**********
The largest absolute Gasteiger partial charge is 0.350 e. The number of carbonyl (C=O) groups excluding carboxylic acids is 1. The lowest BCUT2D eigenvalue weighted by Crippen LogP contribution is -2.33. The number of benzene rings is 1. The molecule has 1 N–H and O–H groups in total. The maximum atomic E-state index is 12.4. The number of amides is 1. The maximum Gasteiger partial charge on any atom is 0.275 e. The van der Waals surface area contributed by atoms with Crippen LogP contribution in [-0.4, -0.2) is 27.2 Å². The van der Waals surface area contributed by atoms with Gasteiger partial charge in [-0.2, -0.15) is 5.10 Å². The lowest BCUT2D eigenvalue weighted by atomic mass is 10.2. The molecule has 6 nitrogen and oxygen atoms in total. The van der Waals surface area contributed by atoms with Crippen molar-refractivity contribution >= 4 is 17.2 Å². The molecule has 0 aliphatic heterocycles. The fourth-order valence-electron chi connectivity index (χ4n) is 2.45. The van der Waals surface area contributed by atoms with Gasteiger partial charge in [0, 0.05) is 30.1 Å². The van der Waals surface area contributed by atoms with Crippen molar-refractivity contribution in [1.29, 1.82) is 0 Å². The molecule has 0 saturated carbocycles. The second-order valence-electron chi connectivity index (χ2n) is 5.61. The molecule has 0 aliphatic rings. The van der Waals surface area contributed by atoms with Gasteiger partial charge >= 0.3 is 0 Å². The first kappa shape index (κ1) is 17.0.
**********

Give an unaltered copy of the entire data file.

The largest absolute Gasteiger partial charge is 0.350 e. The number of carbonyl (C=O) groups excluding carboxylic acids is 1. The lowest BCUT2D eigenvalue weighted by Crippen LogP contribution is -2.33. The number of benzene rings is 1. The molecule has 1 N–H and O–H groups in total. The maximum atomic E-state index is 12.4. The number of amides is 1. The maximum Gasteiger partial charge on any atom is 0.275 e. The van der Waals surface area contributed by atoms with Crippen LogP contribution in [-0.4, -0.2) is 27.2 Å². The van der Waals surface area contributed by atoms with Gasteiger partial charge in [-0.2, -0.15) is 5.10 Å². The lowest BCUT2D eigenvalue weighted by atomic mass is 10.2. The molecule has 6 nitrogen and oxygen atoms in total. The van der Waals surface area contributed by atoms with Crippen molar-refractivity contribution >= 4 is 17.2 Å². The molecule has 0 aliphatic heterocycles. The fourth-order valence-electron chi connectivity index (χ4n) is 2.45. The van der Waals surface area contributed by atoms with Gasteiger partial charge in [0, 0.05) is 30.1 Å². The van der Waals surface area contributed by atoms with Crippen molar-refractivity contribution in [1.29, 1.82) is 0 Å². The molecule has 0 saturated carbocycles. The second-order valence-electron chi connectivity index (χ2n) is 5.61. The molecule has 0 aliphatic rings. The van der Waals surface area contributed by atoms with Gasteiger partial charge >= 0.3 is 0 Å². The first kappa shape index (κ1) is 17.0.